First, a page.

Author Spotlight: Shawn Peters
|© Amy Schupler Veaner|
Dec. 24, 2021
We are excited to feature author Shawn Peters and his debut middle grade novel, THE UNFORGETTABLE LOGAN FOSTER (HarperCollings), coming on January 18, 2022. Enter to win a copy!
|Cover art by Petur Antonsson, Design by Corina Lupp|
Tell us about yourself and how you came to write for children.
Well, I’m Shawn Peters, husband of one, father of two, and the son of two writers (one a sports reporter, the other a sit-com writer/producer). By day, I’m a creative director and copywriter for small agency in the Boston area, but I’ve been writing professionally for more than twenty years, ranging from TV shows about cops and beauty makeovers to articles about fantasy sports and being a married dad of two. I’d tried my hand at screenplays and had a few near-misses, but I never thought about writing a book. After all, I had never taken a formal creative writing class in my life and I thought all novelists had Masters degrees or at least portraits of Hemingway and Bronte on their walls.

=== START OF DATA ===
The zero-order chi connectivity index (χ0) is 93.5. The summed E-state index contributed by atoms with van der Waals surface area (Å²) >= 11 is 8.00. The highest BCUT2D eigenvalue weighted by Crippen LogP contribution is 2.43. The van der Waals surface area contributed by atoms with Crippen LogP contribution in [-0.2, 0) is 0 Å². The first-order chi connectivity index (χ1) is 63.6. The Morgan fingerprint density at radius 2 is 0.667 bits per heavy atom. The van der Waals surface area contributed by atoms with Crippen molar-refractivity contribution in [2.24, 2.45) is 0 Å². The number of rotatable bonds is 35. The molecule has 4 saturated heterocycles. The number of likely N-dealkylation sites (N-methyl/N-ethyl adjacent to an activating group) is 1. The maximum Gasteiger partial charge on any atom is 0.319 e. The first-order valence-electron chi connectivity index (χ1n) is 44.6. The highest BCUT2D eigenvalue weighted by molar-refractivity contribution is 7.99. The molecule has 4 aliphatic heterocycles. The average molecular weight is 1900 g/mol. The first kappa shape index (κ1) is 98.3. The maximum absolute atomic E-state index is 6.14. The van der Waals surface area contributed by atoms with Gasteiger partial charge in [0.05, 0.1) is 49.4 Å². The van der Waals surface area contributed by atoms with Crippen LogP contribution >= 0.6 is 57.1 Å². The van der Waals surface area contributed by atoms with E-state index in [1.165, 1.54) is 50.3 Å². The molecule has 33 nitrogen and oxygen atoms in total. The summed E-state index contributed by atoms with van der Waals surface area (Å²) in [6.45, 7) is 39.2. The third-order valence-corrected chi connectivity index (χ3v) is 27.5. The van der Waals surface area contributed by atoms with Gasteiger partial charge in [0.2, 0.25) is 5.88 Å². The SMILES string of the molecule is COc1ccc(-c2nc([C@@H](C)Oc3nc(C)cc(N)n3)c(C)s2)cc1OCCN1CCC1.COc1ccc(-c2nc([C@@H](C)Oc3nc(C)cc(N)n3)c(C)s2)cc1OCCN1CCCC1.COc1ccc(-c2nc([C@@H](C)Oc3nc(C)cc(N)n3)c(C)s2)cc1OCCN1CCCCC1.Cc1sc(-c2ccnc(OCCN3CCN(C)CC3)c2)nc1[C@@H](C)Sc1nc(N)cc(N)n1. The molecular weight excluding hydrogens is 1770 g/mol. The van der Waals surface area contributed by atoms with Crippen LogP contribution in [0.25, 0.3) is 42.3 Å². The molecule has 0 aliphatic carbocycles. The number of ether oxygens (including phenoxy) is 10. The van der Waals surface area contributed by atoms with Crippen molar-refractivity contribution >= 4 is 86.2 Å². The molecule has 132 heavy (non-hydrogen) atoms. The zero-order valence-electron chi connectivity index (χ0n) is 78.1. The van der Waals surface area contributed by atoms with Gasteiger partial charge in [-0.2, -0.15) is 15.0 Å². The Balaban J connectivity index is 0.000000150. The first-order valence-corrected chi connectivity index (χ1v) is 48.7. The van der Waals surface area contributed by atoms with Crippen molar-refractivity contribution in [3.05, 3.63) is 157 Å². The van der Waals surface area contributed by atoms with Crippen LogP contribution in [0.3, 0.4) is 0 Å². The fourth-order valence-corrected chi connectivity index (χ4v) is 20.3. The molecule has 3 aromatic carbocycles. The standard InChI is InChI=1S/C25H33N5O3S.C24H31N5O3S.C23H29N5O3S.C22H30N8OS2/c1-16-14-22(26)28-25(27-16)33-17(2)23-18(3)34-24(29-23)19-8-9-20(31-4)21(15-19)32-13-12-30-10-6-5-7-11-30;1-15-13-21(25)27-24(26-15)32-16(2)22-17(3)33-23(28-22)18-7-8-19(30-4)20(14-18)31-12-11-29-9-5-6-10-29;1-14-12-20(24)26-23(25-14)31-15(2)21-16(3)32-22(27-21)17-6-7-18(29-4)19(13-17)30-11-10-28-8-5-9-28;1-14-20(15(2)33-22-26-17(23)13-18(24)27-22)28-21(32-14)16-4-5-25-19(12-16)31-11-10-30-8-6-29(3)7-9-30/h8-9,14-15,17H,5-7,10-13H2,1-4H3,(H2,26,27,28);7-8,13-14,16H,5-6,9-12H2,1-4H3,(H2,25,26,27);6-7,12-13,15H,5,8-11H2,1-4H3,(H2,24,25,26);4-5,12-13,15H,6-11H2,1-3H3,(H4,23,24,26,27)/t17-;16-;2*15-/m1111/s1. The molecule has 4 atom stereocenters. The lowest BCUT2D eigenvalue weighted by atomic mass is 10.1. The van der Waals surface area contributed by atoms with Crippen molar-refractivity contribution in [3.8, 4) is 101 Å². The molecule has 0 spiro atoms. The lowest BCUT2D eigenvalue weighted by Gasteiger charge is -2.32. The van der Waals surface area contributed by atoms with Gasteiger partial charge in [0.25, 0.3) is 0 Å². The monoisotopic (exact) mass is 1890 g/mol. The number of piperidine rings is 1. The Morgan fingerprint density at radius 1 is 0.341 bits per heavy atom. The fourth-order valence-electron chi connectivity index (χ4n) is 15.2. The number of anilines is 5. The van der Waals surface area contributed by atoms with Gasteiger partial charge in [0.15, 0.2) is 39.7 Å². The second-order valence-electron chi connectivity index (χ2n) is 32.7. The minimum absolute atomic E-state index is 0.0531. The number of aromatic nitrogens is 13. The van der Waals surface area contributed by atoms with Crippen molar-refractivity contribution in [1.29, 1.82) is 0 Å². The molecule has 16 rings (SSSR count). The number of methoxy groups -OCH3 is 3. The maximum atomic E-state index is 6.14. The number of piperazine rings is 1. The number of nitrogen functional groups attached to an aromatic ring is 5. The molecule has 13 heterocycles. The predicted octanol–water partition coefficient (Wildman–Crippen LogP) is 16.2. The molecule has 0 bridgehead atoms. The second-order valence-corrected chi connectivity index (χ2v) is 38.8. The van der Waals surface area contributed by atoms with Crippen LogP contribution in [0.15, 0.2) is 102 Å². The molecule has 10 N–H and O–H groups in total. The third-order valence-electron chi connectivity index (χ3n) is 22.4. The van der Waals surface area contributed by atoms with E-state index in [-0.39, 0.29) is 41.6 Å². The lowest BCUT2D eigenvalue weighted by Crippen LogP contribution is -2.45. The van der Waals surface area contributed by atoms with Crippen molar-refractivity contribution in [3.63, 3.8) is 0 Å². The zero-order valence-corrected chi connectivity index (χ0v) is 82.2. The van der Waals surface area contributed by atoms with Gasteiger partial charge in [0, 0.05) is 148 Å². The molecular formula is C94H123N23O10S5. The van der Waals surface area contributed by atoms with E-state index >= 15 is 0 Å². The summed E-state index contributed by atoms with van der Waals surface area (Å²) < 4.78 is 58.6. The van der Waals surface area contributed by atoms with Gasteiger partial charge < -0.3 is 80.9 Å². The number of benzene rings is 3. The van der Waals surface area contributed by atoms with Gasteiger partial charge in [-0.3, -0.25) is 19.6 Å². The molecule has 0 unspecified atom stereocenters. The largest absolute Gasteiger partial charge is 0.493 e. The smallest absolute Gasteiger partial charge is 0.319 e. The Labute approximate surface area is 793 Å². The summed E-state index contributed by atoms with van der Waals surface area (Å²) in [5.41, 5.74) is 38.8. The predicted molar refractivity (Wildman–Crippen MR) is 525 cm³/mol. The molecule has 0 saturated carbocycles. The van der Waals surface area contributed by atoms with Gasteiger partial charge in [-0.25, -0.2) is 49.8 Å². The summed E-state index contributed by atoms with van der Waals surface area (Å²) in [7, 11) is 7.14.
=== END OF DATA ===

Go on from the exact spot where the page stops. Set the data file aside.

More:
7But when my kids got to the age where I started reading middle grade books to them every night, doing all the voices, hearing the words out loud, I rediscovered the magic of those books. I grew up on Roald Dahl, Madeleine L’Engle, John D. Fitzgerald and Judy Blume, and they were all still SO good. And then I got to read series like Harry Potter and Percy Jackson and those books made me realize that middle grade was a place where I could tell the kinds of stories I’d once channeled into my screenplays, but for a more specific, more eager audience. I knew I could be funny and emotional and create fictional characters who had a core of truth in them. So I gave myself a year to write a first draft, literally holding myself to at least one new page a day, and that book ended up being my debut… though it took another six years to sell it.
Congrats on your debut middle grade novel, The Unforgettable Logan Foster! Tell us about the book and what inspired you to write it.